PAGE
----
[Add little to little and there will be a lot.]
    — and Fred Brooks…

  5. lens: Thanks for the Ovid quote.

    Gerald Weinberg tells a similar story in his book The Secrets of Consulting. The way he puts is is no change plus no change plus no change eventually equals a big change. He illustrates this telling the story of someone who commercialized a recipe. When someone scaled her operation from her kitchen to a factory, all along the way were changes that made little difference, but the final product was nowhere as good as the original.

  6. Yeah, there’s a reason I keep a paper notebook and pen next to my keyboard at work. I keep notes on what I do, need to do, and results of various investigations. I have Notational Velocity set up here as well, but somehow paper seems to work best for most things.

  7. I love monolithic Skyscrapers. I used to love their purity, and the Twin Towers were my favourite buildings, only after them, other more ‘detailed’ skyscrapers followed.

    I have mourned them terribly for themselves (and for two sculptures on the plaza) and when after years I looked up again I saw that square office buildings altogether had become obsolete. Once again America had surprised me in her rapid somatization.

    I will build the architecture proper for entering Mihaly’s state of Flow (which does allow creativity, that’s the point), and for relaxation, and even with some more work, places and furniture that might contain or dissipate the states of stress.

    Other companies are and will be designing the personal capsules (earbuds, augmented reality, mobility) that will enable us to live in a new human landscape.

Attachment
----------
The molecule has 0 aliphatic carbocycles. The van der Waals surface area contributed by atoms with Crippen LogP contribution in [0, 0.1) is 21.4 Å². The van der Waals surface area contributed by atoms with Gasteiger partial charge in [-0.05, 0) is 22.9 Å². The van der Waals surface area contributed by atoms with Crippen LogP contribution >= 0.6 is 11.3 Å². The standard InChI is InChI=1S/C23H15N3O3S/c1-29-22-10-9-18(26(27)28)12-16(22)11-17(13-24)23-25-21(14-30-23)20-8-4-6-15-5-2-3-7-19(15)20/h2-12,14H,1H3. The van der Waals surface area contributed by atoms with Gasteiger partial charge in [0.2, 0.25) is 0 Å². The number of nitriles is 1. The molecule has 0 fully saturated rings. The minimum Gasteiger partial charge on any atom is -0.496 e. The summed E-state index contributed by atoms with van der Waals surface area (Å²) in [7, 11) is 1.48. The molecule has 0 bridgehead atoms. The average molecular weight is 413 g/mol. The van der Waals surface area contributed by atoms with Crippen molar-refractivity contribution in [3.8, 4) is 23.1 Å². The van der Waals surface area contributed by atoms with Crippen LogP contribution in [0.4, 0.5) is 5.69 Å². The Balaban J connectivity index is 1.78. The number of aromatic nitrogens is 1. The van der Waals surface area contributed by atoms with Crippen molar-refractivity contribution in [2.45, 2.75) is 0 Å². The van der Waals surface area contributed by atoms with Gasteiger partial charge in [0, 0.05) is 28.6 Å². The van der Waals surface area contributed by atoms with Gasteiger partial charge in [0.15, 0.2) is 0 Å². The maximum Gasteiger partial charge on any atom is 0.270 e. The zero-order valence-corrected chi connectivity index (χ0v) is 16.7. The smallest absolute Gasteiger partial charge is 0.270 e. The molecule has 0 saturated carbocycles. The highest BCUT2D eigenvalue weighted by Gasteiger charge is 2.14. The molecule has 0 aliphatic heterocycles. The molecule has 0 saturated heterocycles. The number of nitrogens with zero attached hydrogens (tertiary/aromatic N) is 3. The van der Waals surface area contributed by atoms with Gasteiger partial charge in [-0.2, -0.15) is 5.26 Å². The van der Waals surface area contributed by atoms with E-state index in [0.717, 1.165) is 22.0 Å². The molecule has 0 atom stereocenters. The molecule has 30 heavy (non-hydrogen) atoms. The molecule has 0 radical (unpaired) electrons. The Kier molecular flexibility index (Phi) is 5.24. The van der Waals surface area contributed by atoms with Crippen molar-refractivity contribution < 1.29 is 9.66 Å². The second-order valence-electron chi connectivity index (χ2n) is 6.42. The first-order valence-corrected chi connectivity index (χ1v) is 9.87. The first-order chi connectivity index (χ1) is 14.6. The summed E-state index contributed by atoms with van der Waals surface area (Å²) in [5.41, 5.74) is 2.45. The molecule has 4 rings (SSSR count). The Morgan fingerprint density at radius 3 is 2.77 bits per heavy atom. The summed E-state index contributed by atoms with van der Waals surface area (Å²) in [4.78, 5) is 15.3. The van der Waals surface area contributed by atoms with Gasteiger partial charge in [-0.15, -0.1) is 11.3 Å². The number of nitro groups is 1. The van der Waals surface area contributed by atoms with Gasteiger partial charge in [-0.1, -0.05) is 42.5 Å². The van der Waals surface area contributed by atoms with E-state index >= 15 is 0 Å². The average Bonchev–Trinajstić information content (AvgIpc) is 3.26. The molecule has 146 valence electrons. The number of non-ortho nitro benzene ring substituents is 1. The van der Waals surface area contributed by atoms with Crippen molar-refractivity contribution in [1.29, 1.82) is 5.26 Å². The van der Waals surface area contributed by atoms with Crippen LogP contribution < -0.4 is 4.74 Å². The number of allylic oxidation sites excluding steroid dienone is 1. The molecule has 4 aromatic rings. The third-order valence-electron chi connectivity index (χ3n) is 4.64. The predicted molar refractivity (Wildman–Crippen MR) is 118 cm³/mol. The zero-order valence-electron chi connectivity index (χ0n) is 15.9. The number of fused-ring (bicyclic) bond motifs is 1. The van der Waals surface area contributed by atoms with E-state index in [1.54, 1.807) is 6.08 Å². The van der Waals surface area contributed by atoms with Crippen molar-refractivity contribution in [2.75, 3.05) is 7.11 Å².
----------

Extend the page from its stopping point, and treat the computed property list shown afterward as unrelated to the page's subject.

Every person should be able to chose a comfortable position, and a jungle to utilize out four limbs to relieve stress, and enjoy the gravity lessening effects of tensile nets and water.


  8. I’m glad you mentioned text editing at the bottom as an example, as I was thinking of exactly that when you spoke of making small changes. Because Vim is such a big tool, there’s always another way to save a few seconds with a new map, or by using a feature you’ve previously ignored. (I’m sure many other text editors are just the same. And to take the example further, I’ve found the same pattern using Gimp lately, just because I use it more now than I used to.) Sometimes colleagues take the mickey if I’m pleased with myself for making such an improvement: they claim the few seconds I save each time will never amount to a return on the time I invested learning the feature or setting up the map.
    They’re still amazed when they see how fast I make a large change. All those seconds do add up. And even more: sometimes, saving a few seconds in the middle of an intricate code change makes the difference between doing it in one smooth operation, and having to stop and write notes. Just like how in a computer that one word can make your struct span two cache lines instead of one, or one extra temporary means you have to spill registers in a tight loop.